Date of Award
Master of Arts (MA)
Global climate change (GCC) may be the most pressing social and environmental issue of our time. The use of fossil fuels tops the list of human behaviors that contribute to GCC. Several ‘alternative’ energy sources are now being considered in an effort to mitigate GCC, including—controversially—nuclear energy. Examined here were environmental worldview and faith in science as moderators of the relationship between beliefs about and attitudes toward nuclear energy (ATNE). Participants were 272 college students who completed an on-line survey. Predictor variables were beliefs about whether nuclear energy contributes to GCC (GCC-beliefs) and to energy independence (EI-beliefs). Results indicated that environmental worldview moderated the negative relationship between GCC-beliefs and ATNE. Results implied that the effectiveness of arguments salient to the current nuclear energy debate concerning GCC have a medium effect on ATNE except when people are more ecocentric in their environmental worldviews.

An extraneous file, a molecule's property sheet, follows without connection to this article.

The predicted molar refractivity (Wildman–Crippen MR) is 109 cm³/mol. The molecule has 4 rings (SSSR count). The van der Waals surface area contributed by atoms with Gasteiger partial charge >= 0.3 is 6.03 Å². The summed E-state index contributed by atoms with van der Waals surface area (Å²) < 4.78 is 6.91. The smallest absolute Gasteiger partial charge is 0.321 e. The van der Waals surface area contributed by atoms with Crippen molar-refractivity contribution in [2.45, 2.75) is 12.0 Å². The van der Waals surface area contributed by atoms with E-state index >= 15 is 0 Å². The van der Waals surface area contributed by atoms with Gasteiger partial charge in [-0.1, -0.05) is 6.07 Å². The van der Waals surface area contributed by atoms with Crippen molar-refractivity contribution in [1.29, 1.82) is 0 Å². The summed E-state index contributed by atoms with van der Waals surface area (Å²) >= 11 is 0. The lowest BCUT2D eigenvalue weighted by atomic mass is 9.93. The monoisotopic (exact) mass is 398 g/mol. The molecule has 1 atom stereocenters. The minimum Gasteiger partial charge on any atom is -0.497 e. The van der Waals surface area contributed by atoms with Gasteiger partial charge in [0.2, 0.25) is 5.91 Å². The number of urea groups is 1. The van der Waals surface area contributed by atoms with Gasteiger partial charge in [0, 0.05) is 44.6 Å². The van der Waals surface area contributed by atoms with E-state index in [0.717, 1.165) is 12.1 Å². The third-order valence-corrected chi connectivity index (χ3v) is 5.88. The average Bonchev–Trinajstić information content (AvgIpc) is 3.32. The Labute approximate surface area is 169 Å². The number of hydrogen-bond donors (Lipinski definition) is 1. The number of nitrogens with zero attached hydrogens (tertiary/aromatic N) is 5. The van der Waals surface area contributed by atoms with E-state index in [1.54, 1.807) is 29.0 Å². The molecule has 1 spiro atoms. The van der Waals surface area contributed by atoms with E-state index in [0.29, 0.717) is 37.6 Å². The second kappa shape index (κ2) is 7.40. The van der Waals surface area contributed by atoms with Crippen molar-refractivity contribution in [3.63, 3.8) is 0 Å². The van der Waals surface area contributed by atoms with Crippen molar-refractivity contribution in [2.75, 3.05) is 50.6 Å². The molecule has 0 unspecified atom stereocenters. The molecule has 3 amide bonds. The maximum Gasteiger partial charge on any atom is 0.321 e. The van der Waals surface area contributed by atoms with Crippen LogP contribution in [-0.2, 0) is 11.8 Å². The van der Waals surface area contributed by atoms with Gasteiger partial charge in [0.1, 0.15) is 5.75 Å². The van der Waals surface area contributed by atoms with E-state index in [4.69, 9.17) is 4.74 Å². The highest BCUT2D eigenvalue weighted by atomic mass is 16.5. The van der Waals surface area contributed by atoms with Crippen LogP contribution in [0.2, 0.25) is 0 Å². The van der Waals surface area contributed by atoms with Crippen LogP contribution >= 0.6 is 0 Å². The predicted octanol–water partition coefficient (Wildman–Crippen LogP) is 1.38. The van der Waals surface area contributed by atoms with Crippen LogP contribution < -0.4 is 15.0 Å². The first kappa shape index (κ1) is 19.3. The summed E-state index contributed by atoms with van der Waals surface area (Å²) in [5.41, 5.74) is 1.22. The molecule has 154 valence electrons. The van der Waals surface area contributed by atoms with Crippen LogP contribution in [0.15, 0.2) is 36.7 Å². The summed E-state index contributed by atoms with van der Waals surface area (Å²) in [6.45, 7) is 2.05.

Carton, Adam D., "Environmental Worldview and Faith in Science as Moderators of the Relationship between Beliefs about and Attitudes toward Nuclear Energy." Thesis, Georgia State University, 2010.